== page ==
Varadkar travels to New York for UN peace summit

Taoiseach to seek support for Ireland’s efforts to be awarded place on security council

 An Taoiseach Leo Varadkar and Minister for Foreign Affairs Simon Coveney with Palestinian president Mahmoud Abbas at Farmleigh, at the start of Mr Abbas’s short visit to Ireland. Photograph: Nick Bradshaw/The Irish Times

An Taoiseach Leo Varadkar and Minister for Foreign Affairs Simon Coveney with Palestinian president Mahmoud Abbas at Farmleigh, at the start of Mr Abbas’s short visit to Ireland. Photograph: Nick Bradshaw/The Irish Times

 

Taoiseach Leo Varadkar is due to arrive in New York this evening ahead of next week’s meeting of the United Nations General Assembly as Ireland continues its quest to win a seat on the UN security council.

Mr Varadkar will attend the Nelson Mandela Peace Summit on Monday in New York, but will also hold private bilateral meetings with key UN countries.

Ireland is seeking one of two of rotating seats on the 15-member security council for the 2021-2022 term, but faces tough competition from Canada and Norway.

Minister for Foreign Affairs Simon Coveney is due to travel to New York next week and will address the plenary session on Friday.

The visit by Palestinian president Mahmoud Abbas to Dublin this weekend on his way to the annual UN gathering is unlikely to go unnoticed by the US administration, which has taken a tough stance towards the Palestinian leadership under Donald Trump. Earlier this month, the Trump administration announced it would close the Washington office of the Palestinian Liberation Organisation. Mr Trump also controversially moved the US embassy in Israel from Tel Aviv to Jerusalem this year.

The Palestinian leader met the Taoiseach, Mr Coveney and the president, Michael D Higgins, in Dublin on Saturday.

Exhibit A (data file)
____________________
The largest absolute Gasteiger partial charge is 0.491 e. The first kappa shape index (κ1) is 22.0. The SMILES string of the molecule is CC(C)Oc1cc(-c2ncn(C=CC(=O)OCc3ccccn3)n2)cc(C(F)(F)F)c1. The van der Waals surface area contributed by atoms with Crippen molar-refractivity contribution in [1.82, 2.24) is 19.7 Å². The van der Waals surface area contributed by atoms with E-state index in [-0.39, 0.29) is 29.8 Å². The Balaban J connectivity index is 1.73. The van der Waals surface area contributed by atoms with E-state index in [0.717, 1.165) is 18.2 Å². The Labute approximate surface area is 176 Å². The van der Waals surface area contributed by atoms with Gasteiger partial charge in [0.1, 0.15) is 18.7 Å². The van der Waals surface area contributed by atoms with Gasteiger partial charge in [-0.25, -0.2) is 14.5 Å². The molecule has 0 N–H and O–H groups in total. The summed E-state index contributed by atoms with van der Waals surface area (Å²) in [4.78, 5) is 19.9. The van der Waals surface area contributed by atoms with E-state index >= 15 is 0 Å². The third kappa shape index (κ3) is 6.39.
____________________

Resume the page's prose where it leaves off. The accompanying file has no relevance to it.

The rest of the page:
Mr Coveney said that Ireland may recognise the Palestinian state if peace talks with Israel continue to stagnate. The Government had already committed to a formal recognition as part of a peace process, but with talks at a standstill, Mr Coveney hinted that Ireland may recognise Palestine ahead of any peace agreement.

Though Ireland’s stance is likely to fall foul of the US administration and supporters of Israel at the UN, it is likely to be welcomed by other nations, such as Muslim countries in the Middle East and Africa – an important constituency as Ireland seeks the UN votes required to secure the security council seat.

Mr Trump is scheduled to hold a bilateral meeting with Israeli president Binyamin Netanyahu this week on the fringes of the UN gathering. Mr Abbas is due to address the assembly on Thursday where he is expected to call for a renewed commitment to a two-state solution for the conflict.

Mr Trump arrived in New York on Sunday and will stay in the city until Thursday.

Among the main focuses of this week’s gathering will be his speech to the general assembly on Tuesday.

There are indications that Mr Trump is likely to use it as an opportunity to address the Iranian nuclear threat. The US administration pulled out of the 2015 Iran nuclear deal earlier this year, a move that has had major ramifications for the Iranian economy.

Secretary of state Mike Pompeo said this weekend that Mr Trump was willing to meet Iranian president Hassan Rouhani at the UN meeting. However, his comments came before Iran blamed the US and its allies for an attack on an Iranian military parade on Saturday which killed at least 25 people.

Mr Trump is also due to hold bilateral meetings with British prime minister Theresa May, French president Emmanuel Macron and the leader of South Korea, Moon Jae-in, during the week. Mr Pompeo will meet the North Korean foreign minister.

There are no plans for the US president to meet the Taoiseach in New York, officials said.